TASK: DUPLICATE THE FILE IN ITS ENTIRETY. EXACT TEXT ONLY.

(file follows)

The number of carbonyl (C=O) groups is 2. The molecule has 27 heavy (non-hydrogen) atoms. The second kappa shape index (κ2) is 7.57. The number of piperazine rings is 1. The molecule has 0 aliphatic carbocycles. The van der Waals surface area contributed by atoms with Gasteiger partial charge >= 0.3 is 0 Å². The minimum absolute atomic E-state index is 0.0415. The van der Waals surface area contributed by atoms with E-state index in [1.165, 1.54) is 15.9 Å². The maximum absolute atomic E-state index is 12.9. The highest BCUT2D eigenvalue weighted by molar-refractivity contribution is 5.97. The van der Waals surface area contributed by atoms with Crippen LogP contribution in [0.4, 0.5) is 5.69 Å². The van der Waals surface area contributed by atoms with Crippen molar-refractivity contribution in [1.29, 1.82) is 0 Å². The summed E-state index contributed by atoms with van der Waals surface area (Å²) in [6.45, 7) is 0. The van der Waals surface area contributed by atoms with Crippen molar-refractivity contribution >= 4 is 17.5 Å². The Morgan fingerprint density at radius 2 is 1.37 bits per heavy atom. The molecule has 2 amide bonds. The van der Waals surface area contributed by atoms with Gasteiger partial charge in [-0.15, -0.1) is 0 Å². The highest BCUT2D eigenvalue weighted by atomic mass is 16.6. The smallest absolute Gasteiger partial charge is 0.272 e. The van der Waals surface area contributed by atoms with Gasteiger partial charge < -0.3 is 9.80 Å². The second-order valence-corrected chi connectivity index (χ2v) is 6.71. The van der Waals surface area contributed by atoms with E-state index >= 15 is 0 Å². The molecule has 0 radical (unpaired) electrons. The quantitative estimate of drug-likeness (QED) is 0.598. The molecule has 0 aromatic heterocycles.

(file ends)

The number of carbonyl (C=O) groups is 2. The molecule has 27 heavy (non-hydrogen) atoms. The second kappa shape index (κ2) is 7.57. The number of piperazine rings is 1. The molecule has 0 aliphatic carbocycles. The van der Waals surface area contributed by atoms with Gasteiger partial charge >= 0.3 is 0 Å². The minimum absolute atomic E-state index is 0.0415. The van der Waals surface area contributed by atoms with E-state index in [1.165, 1.54) is 15.9 Å². The maximum absolute atomic E-state index is 12.9. The highest BCUT2D eigenvalue weighted by molar-refractivity contribution is 5.97. The van der Waals surface area contributed by atoms with Crippen LogP contribution in [0.4, 0.5) is 5.69 Å². The van der Waals surface area contributed by atoms with Crippen molar-refractivity contribution in [1.29, 1.82) is 0 Å². The summed E-state index contributed by atoms with van der Waals surface area (Å²) in [6.45, 7) is 0. The van der Waals surface area contributed by atoms with Crippen molar-refractivity contribution >= 4 is 17.5 Å². The Morgan fingerprint density at radius 2 is 1.37 bits per heavy atom. The molecule has 2 amide bonds. The van der Waals surface area contributed by atoms with Gasteiger partial charge in [-0.15, -0.1) is 0 Å². The highest BCUT2D eigenvalue weighted by atomic mass is 16.6. The smallest absolute Gasteiger partial charge is 0.272 e. The van der Waals surface area contributed by atoms with Gasteiger partial charge < -0.3 is 9.80 Å². The second-order valence-corrected chi connectivity index (χ2v) is 6.71. The van der Waals surface area contributed by atoms with E-state index >= 15 is 0 Å². The molecule has 0 radical (unpaired) electrons. The quantitative estimate of drug-likeness (QED) is 0.598. The molecule has 0 aromatic heterocycles.